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Number of jobs promoted by Invest NI plunges 60%

By Margaret Canning

Published 08/06/2016

Economy Minister Simon Hamilton said the figures in its end of year results were a “positive out-turn” and that the numbers were ahead of the agency’s 4,000 jobs target
Economy Minister Simon Hamilton said the figures in its end of year results were a “positive out-turn” and that the numbers were ahead of the agency’s 4,000 jobs target

Invest NI promoted 5,550 new jobs in the last financial period - a slump of around 60% on its best performance a year earlier.

But Economy Minister Simon Hamilton said the figures in its end of year results were a "positive out-turn" and that the numbers were ahead of the agency's 4,000 jobs target.

The positions amounted to investment of £341m - down from £1.4bn a year earlier.

Economist John Simpson said Invest NI had missed an opportunity to describe how it would use the corporation tax cut, which comes into force in 2018.

"Invest NI should now be well prepared for the introduction of lower corporation tax," he added.

"However, this critical change is not foreshadowed in their annual review.

"Does Invest NI have ideas on how the tax rate change could, or might, be made stronger by further local legislative adjustments to company taxation?

"Research and development spending (including patent protection and pilot or experimental) projects could be enhanced if the capital and spending allowances in Northern Ireland contained local variations.

"Does Invest NI have any case to make for this further enhancement of devolution?

"Invest NI has had a good track record in the last three years. However, this report can be criticised as reflecting an unwelcome degree of complacency.

"Invest NI is capable of generating a new dynamic, but it has lost momentum."

The economic development agency said it had created 6,700 jobs in the year to April 2016 - down nearly 30%. That figure refers to posts created by projects announced up to five years beforehand.

The jobs promoted figure refers to posts a company is expected to create after funding from Invest NI.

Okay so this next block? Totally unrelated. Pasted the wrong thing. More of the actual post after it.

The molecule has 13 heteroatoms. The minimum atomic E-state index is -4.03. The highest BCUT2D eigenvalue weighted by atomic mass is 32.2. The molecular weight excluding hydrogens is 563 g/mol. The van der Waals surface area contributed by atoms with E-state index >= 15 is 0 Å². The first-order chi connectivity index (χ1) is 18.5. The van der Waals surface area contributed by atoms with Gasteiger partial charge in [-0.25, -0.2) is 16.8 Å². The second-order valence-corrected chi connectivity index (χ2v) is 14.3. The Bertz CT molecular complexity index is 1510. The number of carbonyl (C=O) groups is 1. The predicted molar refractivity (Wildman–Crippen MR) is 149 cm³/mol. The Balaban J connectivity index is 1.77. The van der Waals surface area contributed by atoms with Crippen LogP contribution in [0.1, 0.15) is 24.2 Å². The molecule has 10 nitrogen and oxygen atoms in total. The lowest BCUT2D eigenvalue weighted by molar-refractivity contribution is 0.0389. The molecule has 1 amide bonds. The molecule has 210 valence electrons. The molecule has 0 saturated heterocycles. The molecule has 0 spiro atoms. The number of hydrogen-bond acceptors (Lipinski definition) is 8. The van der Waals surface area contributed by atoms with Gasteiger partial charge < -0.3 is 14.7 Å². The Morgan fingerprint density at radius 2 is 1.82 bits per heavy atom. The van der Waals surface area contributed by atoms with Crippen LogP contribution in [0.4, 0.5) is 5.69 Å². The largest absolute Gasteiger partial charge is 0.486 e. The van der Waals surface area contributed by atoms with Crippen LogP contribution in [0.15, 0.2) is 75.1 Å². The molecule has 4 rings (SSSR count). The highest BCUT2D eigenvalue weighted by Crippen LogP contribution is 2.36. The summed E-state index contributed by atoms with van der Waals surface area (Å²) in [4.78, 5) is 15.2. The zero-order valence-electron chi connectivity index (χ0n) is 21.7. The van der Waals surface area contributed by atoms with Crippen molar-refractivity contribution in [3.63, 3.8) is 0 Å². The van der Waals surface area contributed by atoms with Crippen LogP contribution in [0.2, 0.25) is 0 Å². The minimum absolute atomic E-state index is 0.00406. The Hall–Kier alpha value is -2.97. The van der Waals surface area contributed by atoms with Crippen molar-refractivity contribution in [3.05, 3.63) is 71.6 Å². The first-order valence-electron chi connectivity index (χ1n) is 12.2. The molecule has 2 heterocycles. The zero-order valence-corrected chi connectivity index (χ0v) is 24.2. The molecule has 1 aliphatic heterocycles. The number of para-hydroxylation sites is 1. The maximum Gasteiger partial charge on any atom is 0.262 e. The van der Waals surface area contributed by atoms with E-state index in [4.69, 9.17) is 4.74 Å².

The year 2015/16 also marked the first full financial period in which Invest NI was constrained by changes to EU rules on State aid, which means it can no longer give help to established companies. It also marked the period in which councils in Northern Ireland took on responsibility for start-up companies.

PwC chief economist Dr Esmond Birnie said that the performance "whilst very creditworthy, was substantially down".

He added that wider economic factors were at play, as well as the changes to State aid and council powers. "The global economy and, indeed, the Northern Ireland economy have been slowing down," he insisted.

But Mr Birnie said new targets for jobs promoted, as well as a plan to spend up to £170m on research and development, and a plan to spend up to £40m on investment in skills, provided "a little bit of flesh for the previously bare bones of the framework Programme for Government".

However, South Down SDLP MLA Sinead Bradley, her party's economy spokeswoman, said: "The image of the Economy Minister patting Invest NI on the back will provide little comfort to the thousands of workers who have lost jobs at Bombardier, Michelin, JTI and Seagate over the last year."

Alliance Party MLA Stephen Farry described the results as "encouraging on the surface", but said a stronger focus on research and development and skills would be necessary.

He also claimed it was unclear how a Brexit could impact the work of Invest NI. "One of the most important factors in investment plans by companies is access to markets, so a Brexit may have a very big impact on Invest NI," Mr Farry said.

Belfast Telegraph

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